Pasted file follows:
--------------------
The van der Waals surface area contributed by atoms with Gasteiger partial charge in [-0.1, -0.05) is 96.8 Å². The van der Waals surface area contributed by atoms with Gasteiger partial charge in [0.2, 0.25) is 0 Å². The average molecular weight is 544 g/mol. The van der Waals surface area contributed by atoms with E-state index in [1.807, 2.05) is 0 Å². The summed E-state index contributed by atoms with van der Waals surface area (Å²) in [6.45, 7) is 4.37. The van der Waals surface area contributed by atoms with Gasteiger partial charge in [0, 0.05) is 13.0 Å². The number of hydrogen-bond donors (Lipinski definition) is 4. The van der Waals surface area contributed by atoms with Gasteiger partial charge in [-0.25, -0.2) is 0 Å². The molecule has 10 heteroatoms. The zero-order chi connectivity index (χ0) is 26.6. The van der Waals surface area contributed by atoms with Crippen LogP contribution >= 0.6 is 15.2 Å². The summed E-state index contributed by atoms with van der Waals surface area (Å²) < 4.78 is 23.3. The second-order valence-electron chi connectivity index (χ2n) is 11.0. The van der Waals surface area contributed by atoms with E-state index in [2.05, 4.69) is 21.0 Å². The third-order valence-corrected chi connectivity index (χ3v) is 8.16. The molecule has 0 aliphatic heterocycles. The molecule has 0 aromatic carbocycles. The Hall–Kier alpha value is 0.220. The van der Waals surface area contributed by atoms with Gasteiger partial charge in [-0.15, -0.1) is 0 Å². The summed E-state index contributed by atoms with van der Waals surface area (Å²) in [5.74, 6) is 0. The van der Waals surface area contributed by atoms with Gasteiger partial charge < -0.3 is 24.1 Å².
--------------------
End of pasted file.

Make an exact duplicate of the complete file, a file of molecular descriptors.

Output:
The van der Waals surface area contributed by atoms with Gasteiger partial charge in [-0.1, -0.05) is 96.8 Å². The van der Waals surface area contributed by atoms with Gasteiger partial charge in [0.2, 0.25) is 0 Å². The average molecular weight is 544 g/mol. The van der Waals surface area contributed by atoms with E-state index in [1.807, 2.05) is 0 Å². The summed E-state index contributed by atoms with van der Waals surface area (Å²) in [6.45, 7) is 4.37. The van der Waals surface area contributed by atoms with Gasteiger partial charge in [0, 0.05) is 13.0 Å². The number of hydrogen-bond donors (Lipinski definition) is 4. The van der Waals surface area contributed by atoms with Gasteiger partial charge in [-0.25, -0.2) is 0 Å². The molecule has 10 heteroatoms. The zero-order chi connectivity index (χ0) is 26.6. The van der Waals surface area contributed by atoms with Crippen LogP contribution >= 0.6 is 15.2 Å². The summed E-state index contributed by atoms with van der Waals surface area (Å²) < 4.78 is 23.3. The second-order valence-electron chi connectivity index (χ2n) is 11.0. The van der Waals surface area contributed by atoms with E-state index in [2.05, 4.69) is 21.0 Å². The third-order valence-corrected chi connectivity index (χ3v) is 8.16. The molecule has 0 aliphatic heterocycles. The molecule has 0 aromatic carbocycles. The Hall–Kier alpha value is 0.220. The van der Waals surface area contributed by atoms with Gasteiger partial charge in [-0.15, -0.1) is 0 Å². The summed E-state index contributed by atoms with van der Waals surface area (Å²) in [5.74, 6) is 0. The van der Waals surface area contributed by atoms with Gasteiger partial charge < -0.3 is 24.1 Å².